Maximizing Investment in (and from) the Community
The Mariposa Food Co-op Story
Money spent at local businesses circulates through local economies more than money spent at non-local businesses. As such, local businesses are the engine of a resilient local economy. They also have a better track record of making the positive social and environmental decisions that impact our communities.
However, it is not always as easy to reconcile the more impactful choice with the easy choice. Our busy schedules sometimes make momentary convenience outweigh long term future impacts, especially when we have entire superstores nearby that carry nearly every item possible and Amazon who will you deliver to you at an almost creepy speed.
At least this is the narrative, but just because Target is open late and has everything you need (and don’t need) does not mean that shopping at big box stores is really that much more convenient. Plus, most times, shopping at large non-local franchises requires getting in a car (and in most cases, having a car).
Luckily, for those that want shop with their values and close to home, Mariposa Food Co-op, conveniently located on Baltimore Avenue, has been serving West Philadelphia residents since the 1970s.
Not only is the store a hub of convenience for more conscious shoppers, but as a cooperative business, Mariposa is able to return surplus revenue back into the store and surrounding community. In addition to ensuring low prices, the business also stresses sustainability through sourcing 100% local and renewable energy from fellow SBN member The Energy Co-Op, composting their food waste, and recycling.
“While Mariposa’s main function is operating a retail grocery store, we value environmental sustainability and community health when making organizational decisions.”
We spoke with the folks at Mariposa Co-op to learn how they are changing the local shopping environment. We were eager to learn how their cooperative business model provides them with the ability to measure success on a triple bottom line of people, planet, and profit.
Please share a victory story: What is a recent challenge that you have overcome, and how did you do it?
In August, Mariposa Food Co-op increased its new entry level starting wage to $13 per hour, the highest starting wage among Philadelphia area grocery stores.
As a model for good jobs in the Philadelphia area, Mariposa Food Co-op is excited to become a leader in the retail industry at a time when workers’ rights are threatened by the expansion of large corporations. Lower prices too often come at the expense of worker compensation, including livable wages; affordable and accessible health benefits; and scheduling and hiring practices.
Mariposa Food Co-op operates as a democratic workplace in which employees are empowered to contribute to organizational decisions by serving on staff-elected committees and voting on internal practices. Over the last year, Mariposa’s leadership team and personnel committee examined the Co-op’s financial state and compensation practices. A unanimous decision was passed in August 2017 to significantly increase the starting wage in order to uphold the values of the Co-op.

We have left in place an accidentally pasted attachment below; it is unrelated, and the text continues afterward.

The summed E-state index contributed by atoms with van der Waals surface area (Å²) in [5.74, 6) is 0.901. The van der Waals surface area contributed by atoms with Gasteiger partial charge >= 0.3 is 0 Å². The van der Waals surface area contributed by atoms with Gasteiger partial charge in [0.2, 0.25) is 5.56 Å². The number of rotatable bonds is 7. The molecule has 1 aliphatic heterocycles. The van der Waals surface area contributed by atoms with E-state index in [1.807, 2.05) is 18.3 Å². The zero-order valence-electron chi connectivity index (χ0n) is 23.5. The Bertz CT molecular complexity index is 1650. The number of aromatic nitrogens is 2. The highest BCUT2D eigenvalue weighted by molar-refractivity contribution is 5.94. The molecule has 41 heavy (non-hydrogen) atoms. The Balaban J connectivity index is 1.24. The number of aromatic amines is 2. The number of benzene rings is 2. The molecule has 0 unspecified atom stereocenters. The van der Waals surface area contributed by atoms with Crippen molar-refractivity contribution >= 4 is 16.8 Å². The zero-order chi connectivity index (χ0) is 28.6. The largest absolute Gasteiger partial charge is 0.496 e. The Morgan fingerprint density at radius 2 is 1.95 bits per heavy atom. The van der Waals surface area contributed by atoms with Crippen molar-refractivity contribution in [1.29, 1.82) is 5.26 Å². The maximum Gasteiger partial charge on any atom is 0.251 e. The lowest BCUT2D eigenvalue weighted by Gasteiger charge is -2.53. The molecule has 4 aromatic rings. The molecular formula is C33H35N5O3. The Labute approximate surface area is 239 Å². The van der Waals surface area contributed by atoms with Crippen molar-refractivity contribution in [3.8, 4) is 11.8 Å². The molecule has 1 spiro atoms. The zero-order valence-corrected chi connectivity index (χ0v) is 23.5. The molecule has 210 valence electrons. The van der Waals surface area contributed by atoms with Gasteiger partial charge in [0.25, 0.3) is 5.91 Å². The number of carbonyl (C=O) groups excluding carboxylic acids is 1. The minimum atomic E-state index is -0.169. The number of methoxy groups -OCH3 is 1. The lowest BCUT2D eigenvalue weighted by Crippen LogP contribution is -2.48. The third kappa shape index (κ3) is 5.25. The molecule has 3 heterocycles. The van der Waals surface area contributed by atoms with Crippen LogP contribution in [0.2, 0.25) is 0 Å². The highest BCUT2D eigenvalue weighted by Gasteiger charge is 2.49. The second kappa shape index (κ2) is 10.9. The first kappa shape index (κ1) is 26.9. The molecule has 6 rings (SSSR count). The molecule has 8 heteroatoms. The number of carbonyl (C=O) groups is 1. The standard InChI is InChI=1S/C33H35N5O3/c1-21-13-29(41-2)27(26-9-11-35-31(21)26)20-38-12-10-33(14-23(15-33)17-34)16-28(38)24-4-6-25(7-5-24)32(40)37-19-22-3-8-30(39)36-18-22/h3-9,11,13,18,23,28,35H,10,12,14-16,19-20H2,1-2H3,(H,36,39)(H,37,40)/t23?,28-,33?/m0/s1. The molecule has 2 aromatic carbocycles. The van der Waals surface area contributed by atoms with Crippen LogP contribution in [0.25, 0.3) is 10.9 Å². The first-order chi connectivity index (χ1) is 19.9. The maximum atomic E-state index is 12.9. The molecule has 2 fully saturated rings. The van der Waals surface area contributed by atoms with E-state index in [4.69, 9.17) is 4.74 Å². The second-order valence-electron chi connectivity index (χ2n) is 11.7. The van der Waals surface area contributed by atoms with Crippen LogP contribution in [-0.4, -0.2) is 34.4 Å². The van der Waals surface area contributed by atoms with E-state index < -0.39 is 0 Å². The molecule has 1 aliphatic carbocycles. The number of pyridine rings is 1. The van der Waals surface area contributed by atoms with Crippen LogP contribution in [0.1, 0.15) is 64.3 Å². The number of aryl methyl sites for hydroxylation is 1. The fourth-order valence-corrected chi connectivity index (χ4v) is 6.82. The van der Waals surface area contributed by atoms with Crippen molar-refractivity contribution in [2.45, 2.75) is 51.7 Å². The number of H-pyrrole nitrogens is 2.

What role does your community play in the success of your business?
Originally founded as a buying club in 1971, Mariposa exists out of the community’s need for fresh, healthy and affordable foods. As a consumer-owned food co-op, all community members are welcome to own a share of the Co-op by investing equity. While our storefront is open to the public, ownership is a voluntary means of engaging with the Co-op and our community. Owners have a voice in business decisions and elect a Board of Delegates to oversee the management team and represent the voice of our owner base. To ensure ownership is accessible to all community members, Mariposa subsidizes equity for low-income shoppers through our Owner Fund program and recently introduced the Food For All 10% daily discount to further support these community members.
Can you walk us through one of your triple bottom line practices and the impact it has had on your business?
While Mariposa’s main function is operating a retail grocery store, we value environmental sustainability and community health when making organizational decisions. The Co-op sources 100% local and renewable electricity through the Energy Co-op, composts 100 gallons of food waste and recycles 300 gallons of paper, plastic, glass and metals per week.
Mariposa chooses a hyper-local approach to hiring whenever possible to ensure maximum investment in and from our immediate community.
The starting wage for Mariposa employees is $13/hour. (Philly’s living wage $12.17.) Additionally, Mariposa invests in the health and general well-being of its employees by offering all employees who are scheduled for at least 25 hours per week free medical insurance, extremely affordable dental insurance, short term disability insurance, vision insurance, and paid time off. This year, we also made a big step towards becoming a family-friendly employer by decreasing the cost for employees who add their dependents under age 26 to our company insurance plans.
What is one thing that most people do not know about your business that you would like them to know?
Mariposa Food Co-op operates as a democratic workplace in which employees are empowered to contribute to organizational decisions by serving on staff-elected committees and voting on internal practices. The Co-op has six committees which can be composed of staff in any department and any position. Each committee is responsible for making decisions and proposing policies to management.
Click here to learn more about Mariposa Food Co-op and explore SBN’s directory of local independent businesses at the online Sustainable Business Directory.